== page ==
MS. MARBOE: The topic of this panel is new on the agenda of the Juris Damages Conferences. For the first time we are talking about costs in international arbitration. We think that this topic, which has important financial implications, is drastically under-researched. Only a short list of dedicated literature can be found. There are, however, some studies undertaken by GAR (Global Arbitration Review), some recent statistics and other quantitative research. I will share with you a few numbers that show us that costs in international arbitration may really be considerable.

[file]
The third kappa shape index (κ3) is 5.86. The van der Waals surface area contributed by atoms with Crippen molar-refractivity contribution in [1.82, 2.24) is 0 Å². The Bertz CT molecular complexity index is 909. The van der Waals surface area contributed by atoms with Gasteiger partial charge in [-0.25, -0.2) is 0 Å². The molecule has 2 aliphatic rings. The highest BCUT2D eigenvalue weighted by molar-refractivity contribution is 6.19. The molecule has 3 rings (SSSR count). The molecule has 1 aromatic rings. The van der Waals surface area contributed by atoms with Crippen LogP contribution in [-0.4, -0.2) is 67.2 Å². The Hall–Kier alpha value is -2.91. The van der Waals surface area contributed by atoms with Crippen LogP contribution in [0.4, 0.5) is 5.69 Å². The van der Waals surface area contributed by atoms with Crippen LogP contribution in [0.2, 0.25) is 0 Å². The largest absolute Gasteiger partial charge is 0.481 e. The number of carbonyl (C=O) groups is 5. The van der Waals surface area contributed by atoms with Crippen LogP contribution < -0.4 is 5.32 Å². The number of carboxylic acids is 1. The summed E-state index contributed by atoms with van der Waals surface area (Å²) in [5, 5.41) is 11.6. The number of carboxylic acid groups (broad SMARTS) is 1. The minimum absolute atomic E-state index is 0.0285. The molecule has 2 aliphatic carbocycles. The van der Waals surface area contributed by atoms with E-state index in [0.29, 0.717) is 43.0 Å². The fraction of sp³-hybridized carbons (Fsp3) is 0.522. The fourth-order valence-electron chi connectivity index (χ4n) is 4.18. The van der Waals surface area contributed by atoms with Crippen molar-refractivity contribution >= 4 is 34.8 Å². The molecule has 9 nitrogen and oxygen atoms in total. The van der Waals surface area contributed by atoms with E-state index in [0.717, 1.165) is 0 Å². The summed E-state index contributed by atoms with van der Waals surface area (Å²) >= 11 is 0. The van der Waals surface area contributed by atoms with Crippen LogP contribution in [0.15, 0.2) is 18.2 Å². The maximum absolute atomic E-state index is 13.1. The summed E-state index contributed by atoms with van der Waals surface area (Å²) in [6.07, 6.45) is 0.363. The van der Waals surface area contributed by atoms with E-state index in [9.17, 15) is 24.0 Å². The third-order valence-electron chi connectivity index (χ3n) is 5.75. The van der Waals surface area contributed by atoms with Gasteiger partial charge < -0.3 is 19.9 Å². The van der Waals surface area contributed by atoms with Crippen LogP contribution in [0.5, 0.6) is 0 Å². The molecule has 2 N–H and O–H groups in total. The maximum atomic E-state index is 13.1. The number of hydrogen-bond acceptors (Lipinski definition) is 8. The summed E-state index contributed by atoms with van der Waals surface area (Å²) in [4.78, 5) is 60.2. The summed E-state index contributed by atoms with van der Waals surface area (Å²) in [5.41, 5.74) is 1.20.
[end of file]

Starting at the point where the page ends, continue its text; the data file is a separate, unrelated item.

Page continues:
The GAR research reveals that the mean costs for claimants are about USD 6.0 million, respondent costs are about USD 4.9 million on average, but there are some large claims on the record, namely USD 81.4 million of costs for the claimant and USD 31.5 million for the respondent. These are only the party costs. In addition, there are arbitration costs, the second category of costs, which are the cost of the tribunal and some administrative costs of the arbitral institution. They are on average USD 920,000 in ICSID cases. UNCITRAL is a little more expensive, USD 1.09 million on average in the past years. These costs must also be borne by the parties. This is in inherent in international arbitration as there is no public institution, which is funded by state parties, even in ICSID. The tribunal has to apportion these costs and has to thereby apply legal rules. They can be contained in the applicable treaty, which should not be forgotten as some treaties have provisions on costs in the arbitration, and in addition in the procedural rules applicable in the arbitration. They may be UNCITRAL arbitration rules, ICC arbitration rules, or ICSID arbitration rules. They all have somehow different principles.